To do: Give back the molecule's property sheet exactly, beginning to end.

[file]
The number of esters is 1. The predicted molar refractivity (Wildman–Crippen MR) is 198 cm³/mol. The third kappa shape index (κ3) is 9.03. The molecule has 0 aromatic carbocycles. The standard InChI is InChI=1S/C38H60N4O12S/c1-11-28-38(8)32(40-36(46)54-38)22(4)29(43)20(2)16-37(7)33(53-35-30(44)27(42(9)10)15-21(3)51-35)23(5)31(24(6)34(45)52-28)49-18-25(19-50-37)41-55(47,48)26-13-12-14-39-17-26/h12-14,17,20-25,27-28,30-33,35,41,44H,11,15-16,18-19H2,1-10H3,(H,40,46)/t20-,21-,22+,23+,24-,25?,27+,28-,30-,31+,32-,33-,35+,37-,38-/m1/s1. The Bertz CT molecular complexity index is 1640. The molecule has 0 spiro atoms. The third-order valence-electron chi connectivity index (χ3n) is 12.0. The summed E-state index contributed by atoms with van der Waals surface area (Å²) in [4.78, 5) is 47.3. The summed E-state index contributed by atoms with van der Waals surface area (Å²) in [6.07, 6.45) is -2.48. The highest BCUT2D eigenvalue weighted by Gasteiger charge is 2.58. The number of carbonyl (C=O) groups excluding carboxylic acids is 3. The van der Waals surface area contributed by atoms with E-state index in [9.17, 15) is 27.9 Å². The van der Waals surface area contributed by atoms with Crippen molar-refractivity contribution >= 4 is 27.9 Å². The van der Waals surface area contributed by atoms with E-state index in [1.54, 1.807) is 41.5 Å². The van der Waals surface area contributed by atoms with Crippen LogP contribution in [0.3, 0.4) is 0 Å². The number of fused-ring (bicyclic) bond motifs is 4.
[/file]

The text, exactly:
The number of esters is 1. The predicted molar refractivity (Wildman–Crippen MR) is 198 cm³/mol. The third kappa shape index (κ3) is 9.03. The molecule has 0 aromatic carbocycles. The standard InChI is InChI=1S/C38H60N4O12S/c1-11-28-38(8)32(40-36(46)54-38)22(4)29(43)20(2)16-37(7)33(53-35-30(44)27(42(9)10)15-21(3)51-35)23(5)31(24(6)34(45)52-28)49-18-25(19-50-37)41-55(47,48)26-13-12-14-39-17-26/h12-14,17,20-25,27-28,30-33,35,41,44H,11,15-16,18-19H2,1-10H3,(H,40,46)/t20-,21-,22+,23+,24-,25?,27+,28-,30-,31+,32-,33-,35+,37-,38-/m1/s1. The Bertz CT molecular complexity index is 1640. The molecule has 0 spiro atoms. The third-order valence-electron chi connectivity index (χ3n) is 12.0. The summed E-state index contributed by atoms with van der Waals surface area (Å²) in [4.78, 5) is 47.3. The summed E-state index contributed by atoms with van der Waals surface area (Å²) in [6.07, 6.45) is -2.48. The highest BCUT2D eigenvalue weighted by Gasteiger charge is 2.58. The number of carbonyl (C=O) groups excluding carboxylic acids is 3. The van der Waals surface area contributed by atoms with E-state index in [9.17, 15) is 27.9 Å². The van der Waals surface area contributed by atoms with Crippen molar-refractivity contribution >= 4 is 27.9 Å². The van der Waals surface area contributed by atoms with E-state index in [1.54, 1.807) is 41.5 Å². The van der Waals surface area contributed by atoms with Crippen LogP contribution in [0.3, 0.4) is 0 Å². The number of fused-ring (bicyclic) bond motifs is 4.